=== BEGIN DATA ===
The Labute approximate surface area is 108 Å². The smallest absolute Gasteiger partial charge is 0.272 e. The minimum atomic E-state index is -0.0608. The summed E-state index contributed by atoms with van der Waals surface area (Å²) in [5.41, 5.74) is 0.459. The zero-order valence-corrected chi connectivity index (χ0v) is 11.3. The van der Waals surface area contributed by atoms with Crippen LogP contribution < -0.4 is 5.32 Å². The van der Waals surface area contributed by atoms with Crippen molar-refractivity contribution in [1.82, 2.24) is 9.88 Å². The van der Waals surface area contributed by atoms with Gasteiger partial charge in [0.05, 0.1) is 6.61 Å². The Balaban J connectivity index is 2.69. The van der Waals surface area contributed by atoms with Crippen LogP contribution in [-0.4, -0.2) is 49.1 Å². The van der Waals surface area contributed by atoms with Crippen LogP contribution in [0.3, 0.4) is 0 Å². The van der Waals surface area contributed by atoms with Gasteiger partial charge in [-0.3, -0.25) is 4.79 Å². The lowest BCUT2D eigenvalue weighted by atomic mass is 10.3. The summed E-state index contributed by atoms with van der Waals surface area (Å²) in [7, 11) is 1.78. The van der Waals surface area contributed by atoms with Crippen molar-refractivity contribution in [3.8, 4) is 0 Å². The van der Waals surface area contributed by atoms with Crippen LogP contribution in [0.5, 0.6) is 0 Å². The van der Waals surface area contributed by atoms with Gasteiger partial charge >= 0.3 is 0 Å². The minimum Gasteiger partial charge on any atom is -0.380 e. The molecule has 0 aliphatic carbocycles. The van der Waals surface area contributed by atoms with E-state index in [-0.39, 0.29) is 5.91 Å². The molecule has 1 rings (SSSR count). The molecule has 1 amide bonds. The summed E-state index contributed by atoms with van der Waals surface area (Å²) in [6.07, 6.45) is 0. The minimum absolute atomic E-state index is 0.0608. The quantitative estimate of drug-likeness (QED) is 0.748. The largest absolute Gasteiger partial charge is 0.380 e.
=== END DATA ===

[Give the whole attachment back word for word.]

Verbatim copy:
The Labute approximate surface area is 108 Å². The smallest absolute Gasteiger partial charge is 0.272 e. The minimum atomic E-state index is -0.0608. The summed E-state index contributed by atoms with van der Waals surface area (Å²) in [5.41, 5.74) is 0.459. The zero-order valence-corrected chi connectivity index (χ0v) is 11.3. The van der Waals surface area contributed by atoms with Crippen LogP contribution < -0.4 is 5.32 Å². The van der Waals surface area contributed by atoms with Crippen molar-refractivity contribution in [1.82, 2.24) is 9.88 Å². The van der Waals surface area contributed by atoms with Gasteiger partial charge in [0.05, 0.1) is 6.61 Å². The Balaban J connectivity index is 2.69. The van der Waals surface area contributed by atoms with Crippen LogP contribution in [-0.4, -0.2) is 49.1 Å². The van der Waals surface area contributed by atoms with Crippen LogP contribution in [0.3, 0.4) is 0 Å². The van der Waals surface area contributed by atoms with Gasteiger partial charge in [-0.3, -0.25) is 4.79 Å². The lowest BCUT2D eigenvalue weighted by atomic mass is 10.3. The summed E-state index contributed by atoms with van der Waals surface area (Å²) in [7, 11) is 1.78. The van der Waals surface area contributed by atoms with Crippen molar-refractivity contribution in [3.8, 4) is 0 Å². The van der Waals surface area contributed by atoms with Crippen LogP contribution in [0.5, 0.6) is 0 Å². The van der Waals surface area contributed by atoms with Gasteiger partial charge >= 0.3 is 0 Å². The minimum Gasteiger partial charge on any atom is -0.380 e. The molecule has 0 aliphatic carbocycles. The van der Waals surface area contributed by atoms with E-state index in [-0.39, 0.29) is 5.91 Å². The molecule has 1 rings (SSSR count). The molecule has 1 amide bonds. The summed E-state index contributed by atoms with van der Waals surface area (Å²) in [6.07, 6.45) is 0. The minimum absolute atomic E-state index is 0.0608. The quantitative estimate of drug-likeness (QED) is 0.748. The largest absolute Gasteiger partial charge is 0.380 e.